I got a meter to test where I am losing the charge, and it is once again, there is only a faint charge coming out of the top switch.  Do you think Cress sent me a faulty switch or this could be another problem? 

 

With the kiln sitter pressed in and the timer turned on and both switches turned to 100% can you measure the voltage of everything in the picture?

also if you can get me a picture of the nameplate showing wattage and any picture of your element wiring from the back, we likely can show you everything to test and what it should read in the future.

if you are still with this also with all power off, unplugged, infinite switches turned fully to zero,

resistance measured across #5 and resistance across #4 in the picture.

They should be less that 100 ohms if you are looking for a scale to set the meter to.

2019-02-08 (3).png

Edited by Bill Kielb

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@JesseGolden

Sorry have to run out, but I am pretty certain I found your wiring diagram. If this is the correct diagram,  it Looks like your elements are 30.6 Ohms measured at the infinite switches, they are in series. See diagram and picture below. Once you locate the bad set, move to the elements themselves, one is 20 Ohms in series with a second that is 10.6 ohms, totaling 30.6 ohms in series. Just like old Christmas lights if one is out in the set the other will not work either.

power off for all resistance measurements!

 

Good luck!

 

 

2127323198_2019-02-08(4).jpg.24bd6194ec8cecb1f4916f534cd20172.jpg

2019-02-08 (3)_LI.jpg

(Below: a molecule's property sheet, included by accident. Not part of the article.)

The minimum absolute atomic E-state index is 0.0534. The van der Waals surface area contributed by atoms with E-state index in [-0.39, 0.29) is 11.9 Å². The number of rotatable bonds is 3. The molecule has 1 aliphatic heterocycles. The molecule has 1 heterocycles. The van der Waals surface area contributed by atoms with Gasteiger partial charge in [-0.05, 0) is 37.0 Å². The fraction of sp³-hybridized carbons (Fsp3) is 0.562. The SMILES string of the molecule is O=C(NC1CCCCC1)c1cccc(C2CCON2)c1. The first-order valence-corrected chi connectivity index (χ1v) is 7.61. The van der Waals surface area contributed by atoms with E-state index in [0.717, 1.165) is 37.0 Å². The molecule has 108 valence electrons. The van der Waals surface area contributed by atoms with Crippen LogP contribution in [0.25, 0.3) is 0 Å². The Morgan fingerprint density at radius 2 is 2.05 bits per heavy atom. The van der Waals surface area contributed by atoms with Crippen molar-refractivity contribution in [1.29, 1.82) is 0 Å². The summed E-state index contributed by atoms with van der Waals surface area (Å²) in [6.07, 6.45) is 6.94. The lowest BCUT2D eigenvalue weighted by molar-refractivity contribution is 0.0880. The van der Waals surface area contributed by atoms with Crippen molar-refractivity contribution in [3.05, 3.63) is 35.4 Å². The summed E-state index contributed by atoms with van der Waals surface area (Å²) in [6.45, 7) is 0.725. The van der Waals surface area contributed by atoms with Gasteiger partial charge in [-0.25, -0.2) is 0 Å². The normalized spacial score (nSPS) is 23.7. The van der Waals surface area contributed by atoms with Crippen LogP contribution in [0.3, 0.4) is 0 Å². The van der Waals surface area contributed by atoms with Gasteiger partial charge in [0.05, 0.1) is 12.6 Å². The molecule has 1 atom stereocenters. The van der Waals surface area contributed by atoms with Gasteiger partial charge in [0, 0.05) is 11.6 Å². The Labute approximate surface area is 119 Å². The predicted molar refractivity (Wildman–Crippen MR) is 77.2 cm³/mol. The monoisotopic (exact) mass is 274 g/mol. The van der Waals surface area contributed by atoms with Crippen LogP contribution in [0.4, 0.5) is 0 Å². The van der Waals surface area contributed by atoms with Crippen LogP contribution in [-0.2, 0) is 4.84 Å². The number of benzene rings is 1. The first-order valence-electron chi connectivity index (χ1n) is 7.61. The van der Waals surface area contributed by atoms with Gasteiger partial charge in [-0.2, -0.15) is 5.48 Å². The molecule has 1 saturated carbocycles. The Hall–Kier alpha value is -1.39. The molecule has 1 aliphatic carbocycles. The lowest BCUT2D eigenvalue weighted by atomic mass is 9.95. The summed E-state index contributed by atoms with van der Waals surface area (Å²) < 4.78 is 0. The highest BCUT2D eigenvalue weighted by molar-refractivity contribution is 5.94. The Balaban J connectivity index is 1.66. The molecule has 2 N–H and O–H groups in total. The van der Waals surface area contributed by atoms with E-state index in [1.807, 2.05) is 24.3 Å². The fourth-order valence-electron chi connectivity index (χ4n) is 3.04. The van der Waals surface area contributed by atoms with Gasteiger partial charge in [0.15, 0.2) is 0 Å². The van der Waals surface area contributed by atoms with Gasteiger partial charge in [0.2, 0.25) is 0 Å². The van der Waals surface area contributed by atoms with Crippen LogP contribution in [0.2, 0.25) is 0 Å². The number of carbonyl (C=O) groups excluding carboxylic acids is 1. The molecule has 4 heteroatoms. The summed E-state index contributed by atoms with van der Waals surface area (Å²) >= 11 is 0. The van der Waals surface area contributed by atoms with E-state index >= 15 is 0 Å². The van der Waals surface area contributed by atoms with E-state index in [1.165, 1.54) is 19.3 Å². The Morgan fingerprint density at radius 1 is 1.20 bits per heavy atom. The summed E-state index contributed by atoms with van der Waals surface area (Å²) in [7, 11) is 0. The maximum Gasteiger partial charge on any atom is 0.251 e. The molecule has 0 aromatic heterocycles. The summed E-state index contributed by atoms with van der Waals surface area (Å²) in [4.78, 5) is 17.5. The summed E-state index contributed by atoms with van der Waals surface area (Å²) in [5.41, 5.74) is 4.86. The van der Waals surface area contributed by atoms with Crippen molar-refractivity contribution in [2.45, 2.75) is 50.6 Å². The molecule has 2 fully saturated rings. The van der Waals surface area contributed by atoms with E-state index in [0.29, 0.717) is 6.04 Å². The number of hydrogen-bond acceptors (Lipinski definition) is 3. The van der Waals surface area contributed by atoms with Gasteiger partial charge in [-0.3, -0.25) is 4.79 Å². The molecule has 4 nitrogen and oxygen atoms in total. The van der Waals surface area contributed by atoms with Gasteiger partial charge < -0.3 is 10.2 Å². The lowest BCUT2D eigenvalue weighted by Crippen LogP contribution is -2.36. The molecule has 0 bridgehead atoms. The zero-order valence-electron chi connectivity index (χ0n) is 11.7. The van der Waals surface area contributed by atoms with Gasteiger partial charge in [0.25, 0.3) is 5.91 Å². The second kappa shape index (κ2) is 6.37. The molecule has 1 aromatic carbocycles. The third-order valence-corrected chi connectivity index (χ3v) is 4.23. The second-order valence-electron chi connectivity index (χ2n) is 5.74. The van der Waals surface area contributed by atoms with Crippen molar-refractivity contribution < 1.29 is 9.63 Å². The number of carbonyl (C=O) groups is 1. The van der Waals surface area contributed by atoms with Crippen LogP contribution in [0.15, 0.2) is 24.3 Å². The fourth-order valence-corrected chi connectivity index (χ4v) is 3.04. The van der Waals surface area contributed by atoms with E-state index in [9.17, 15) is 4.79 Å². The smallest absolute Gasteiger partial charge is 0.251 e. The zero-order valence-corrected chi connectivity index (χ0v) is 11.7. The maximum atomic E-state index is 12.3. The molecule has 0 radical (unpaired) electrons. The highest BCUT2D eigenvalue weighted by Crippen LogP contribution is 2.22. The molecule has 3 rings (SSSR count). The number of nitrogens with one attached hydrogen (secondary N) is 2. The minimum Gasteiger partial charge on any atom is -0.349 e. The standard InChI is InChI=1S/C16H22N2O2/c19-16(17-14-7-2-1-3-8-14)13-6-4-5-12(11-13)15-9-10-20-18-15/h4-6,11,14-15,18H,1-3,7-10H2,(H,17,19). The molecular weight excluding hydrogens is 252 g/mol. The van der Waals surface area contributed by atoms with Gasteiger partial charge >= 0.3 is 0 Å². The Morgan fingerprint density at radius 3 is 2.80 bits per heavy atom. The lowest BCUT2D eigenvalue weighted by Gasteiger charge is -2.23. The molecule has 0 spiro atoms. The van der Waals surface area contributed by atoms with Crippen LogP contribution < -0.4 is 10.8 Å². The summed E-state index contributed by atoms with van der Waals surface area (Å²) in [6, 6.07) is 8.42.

Edited by Bill Kielb

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I think the orginal thumbwheels had a time feature where one could travel back into the twilight zone. Just dial in the year and get inside.They only made a few of these so they are now coveted very much.The best part is they did not need much power to work only a really good imagination .

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1 minute ago, Mark C. said:

I think the orginal thumbwheels had a time feature where one could travel back into the twilight zone. Just dial in the year and get inside.They only made a few of these so they are now coveted very much.The best part is they did not need much power to work only a really good imagination .

These infinite switches have been used on stoves, quartz heaters, radiant heaters, all kinds of resistive heaters for fifty years everywhere. Still can get them - Robertshaw makes a sort of universal one for stoves. I think they top out at 25 amps, maybe less can’t remember.

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Hi team, I hope you had a nice weekend. I finally had some time to mess around with this thing. I bought the wrong voltage meter, so was not able to test the voltages Bill recommended.

Since the bottom dial was working for the bottom elements I switched the cords to the top element onto the working bottom dial. The top elements still did not work, and the bottom elements did. This makes me think both dials work, but the top elements do not! I have purchased a new set of elements from Cress and will try installing those.

Do you foresee any flaw in my reasoning? Any chance the new elements will still not work? 

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Seems ok, I would just measure and now that you suspect you should be able to see the broken element visually to confirm. Having reviewed your post the timeline seemed a bit off with respect to Cress delivering a switch within hours. Seems like you have it under control I think we have given you everything you will need to diagnose and repair.

Best of luck!

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It looks like a corner pin  to retain the element but the picture is fairly fuzzy. 

A cheap meter would allow you to easily test or if you are not comfortable with electrical diagnosis a quick call to your trusty kiln tech might be a wise choice.